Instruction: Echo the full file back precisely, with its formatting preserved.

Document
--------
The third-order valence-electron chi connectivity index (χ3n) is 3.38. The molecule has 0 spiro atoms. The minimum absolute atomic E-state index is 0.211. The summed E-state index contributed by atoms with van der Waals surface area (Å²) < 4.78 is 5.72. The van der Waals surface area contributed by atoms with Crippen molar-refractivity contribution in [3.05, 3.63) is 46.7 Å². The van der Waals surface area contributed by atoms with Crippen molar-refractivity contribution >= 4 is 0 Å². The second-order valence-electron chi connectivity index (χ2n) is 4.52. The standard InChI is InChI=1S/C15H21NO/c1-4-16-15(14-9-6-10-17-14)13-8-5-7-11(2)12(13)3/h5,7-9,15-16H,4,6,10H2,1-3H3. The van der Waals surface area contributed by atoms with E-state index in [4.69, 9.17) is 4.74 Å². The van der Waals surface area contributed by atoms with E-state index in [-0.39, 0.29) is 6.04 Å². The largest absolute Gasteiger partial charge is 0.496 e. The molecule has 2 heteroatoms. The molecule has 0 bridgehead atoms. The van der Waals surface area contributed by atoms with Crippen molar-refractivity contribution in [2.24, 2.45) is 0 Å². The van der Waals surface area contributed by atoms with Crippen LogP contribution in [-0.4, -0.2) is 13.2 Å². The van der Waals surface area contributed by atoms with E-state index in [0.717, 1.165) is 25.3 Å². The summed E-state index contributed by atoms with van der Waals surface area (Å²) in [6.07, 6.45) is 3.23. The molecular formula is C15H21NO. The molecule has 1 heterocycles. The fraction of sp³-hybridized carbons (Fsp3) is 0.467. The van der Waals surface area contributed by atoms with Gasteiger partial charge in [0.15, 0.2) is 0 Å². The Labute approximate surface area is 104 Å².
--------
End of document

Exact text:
The third-order valence-electron chi connectivity index (χ3n) is 3.38. The molecule has 0 spiro atoms. The minimum absolute atomic E-state index is 0.211. The summed E-state index contributed by atoms with van der Waals surface area (Å²) < 4.78 is 5.72. The van der Waals surface area contributed by atoms with Crippen molar-refractivity contribution in [3.05, 3.63) is 46.7 Å². The van der Waals surface area contributed by atoms with Crippen molar-refractivity contribution >= 4 is 0 Å². The second-order valence-electron chi connectivity index (χ2n) is 4.52. The standard InChI is InChI=1S/C15H21NO/c1-4-16-15(14-9-6-10-17-14)13-8-5-7-11(2)12(13)3/h5,7-9,15-16H,4,6,10H2,1-3H3. The van der Waals surface area contributed by atoms with E-state index in [4.69, 9.17) is 4.74 Å². The van der Waals surface area contributed by atoms with E-state index in [-0.39, 0.29) is 6.04 Å². The largest absolute Gasteiger partial charge is 0.496 e. The molecule has 2 heteroatoms. The molecule has 0 bridgehead atoms. The van der Waals surface area contributed by atoms with Crippen molar-refractivity contribution in [2.24, 2.45) is 0 Å². The van der Waals surface area contributed by atoms with Crippen LogP contribution in [-0.4, -0.2) is 13.2 Å². The van der Waals surface area contributed by atoms with E-state index in [0.717, 1.165) is 25.3 Å². The summed E-state index contributed by atoms with van der Waals surface area (Å²) in [6.07, 6.45) is 3.23. The molecular formula is C15H21NO. The molecule has 1 heterocycles. The fraction of sp³-hybridized carbons (Fsp3) is 0.467. The van der Waals surface area contributed by atoms with Gasteiger partial charge in [0.15, 0.2) is 0 Å². The Labute approximate surface area is 104 Å².